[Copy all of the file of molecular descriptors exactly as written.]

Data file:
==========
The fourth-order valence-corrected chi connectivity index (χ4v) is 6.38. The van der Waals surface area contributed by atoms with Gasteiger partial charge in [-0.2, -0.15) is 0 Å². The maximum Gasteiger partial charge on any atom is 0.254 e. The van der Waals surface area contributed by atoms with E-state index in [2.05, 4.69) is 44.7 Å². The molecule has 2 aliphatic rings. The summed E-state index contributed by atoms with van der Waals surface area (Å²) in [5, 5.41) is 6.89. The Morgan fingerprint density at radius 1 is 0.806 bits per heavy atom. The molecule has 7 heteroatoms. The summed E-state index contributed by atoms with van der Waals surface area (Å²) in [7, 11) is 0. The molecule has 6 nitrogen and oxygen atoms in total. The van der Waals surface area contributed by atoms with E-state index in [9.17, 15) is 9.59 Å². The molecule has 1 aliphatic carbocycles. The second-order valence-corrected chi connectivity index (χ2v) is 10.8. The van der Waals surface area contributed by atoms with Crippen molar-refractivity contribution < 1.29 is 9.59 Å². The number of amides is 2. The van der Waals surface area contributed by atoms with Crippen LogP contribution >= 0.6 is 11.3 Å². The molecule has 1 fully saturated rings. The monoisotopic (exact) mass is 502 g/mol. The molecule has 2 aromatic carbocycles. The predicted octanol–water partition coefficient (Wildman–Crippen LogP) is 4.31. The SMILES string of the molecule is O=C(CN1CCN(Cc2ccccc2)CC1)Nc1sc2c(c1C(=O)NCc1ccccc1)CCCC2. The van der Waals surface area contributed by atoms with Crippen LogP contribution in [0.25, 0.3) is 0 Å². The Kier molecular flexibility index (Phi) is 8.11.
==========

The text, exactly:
The fourth-order valence-corrected chi connectivity index (χ4v) is 6.38. The van der Waals surface area contributed by atoms with Gasteiger partial charge in [-0.2, -0.15) is 0 Å². The maximum Gasteiger partial charge on any atom is 0.254 e. The van der Waals surface area contributed by atoms with E-state index in [2.05, 4.69) is 44.7 Å². The molecule has 2 aliphatic rings. The summed E-state index contributed by atoms with van der Waals surface area (Å²) in [5, 5.41) is 6.89. The Morgan fingerprint density at radius 1 is 0.806 bits per heavy atom. The molecule has 7 heteroatoms. The summed E-state index contributed by atoms with van der Waals surface area (Å²) in [7, 11) is 0. The molecule has 6 nitrogen and oxygen atoms in total. The van der Waals surface area contributed by atoms with E-state index in [9.17, 15) is 9.59 Å². The molecule has 1 aliphatic carbocycles. The second-order valence-corrected chi connectivity index (χ2v) is 10.8. The van der Waals surface area contributed by atoms with Crippen molar-refractivity contribution < 1.29 is 9.59 Å². The number of amides is 2. The van der Waals surface area contributed by atoms with Crippen LogP contribution >= 0.6 is 11.3 Å². The molecule has 1 fully saturated rings. The monoisotopic (exact) mass is 502 g/mol. The molecule has 2 aromatic carbocycles. The predicted octanol–water partition coefficient (Wildman–Crippen LogP) is 4.31. The SMILES string of the molecule is O=C(CN1CCN(Cc2ccccc2)CC1)Nc1sc2c(c1C(=O)NCc1ccccc1)CCCC2. The van der Waals surface area contributed by atoms with Crippen LogP contribution in [0.25, 0.3) is 0 Å². The Kier molecular flexibility index (Phi) is 8.11.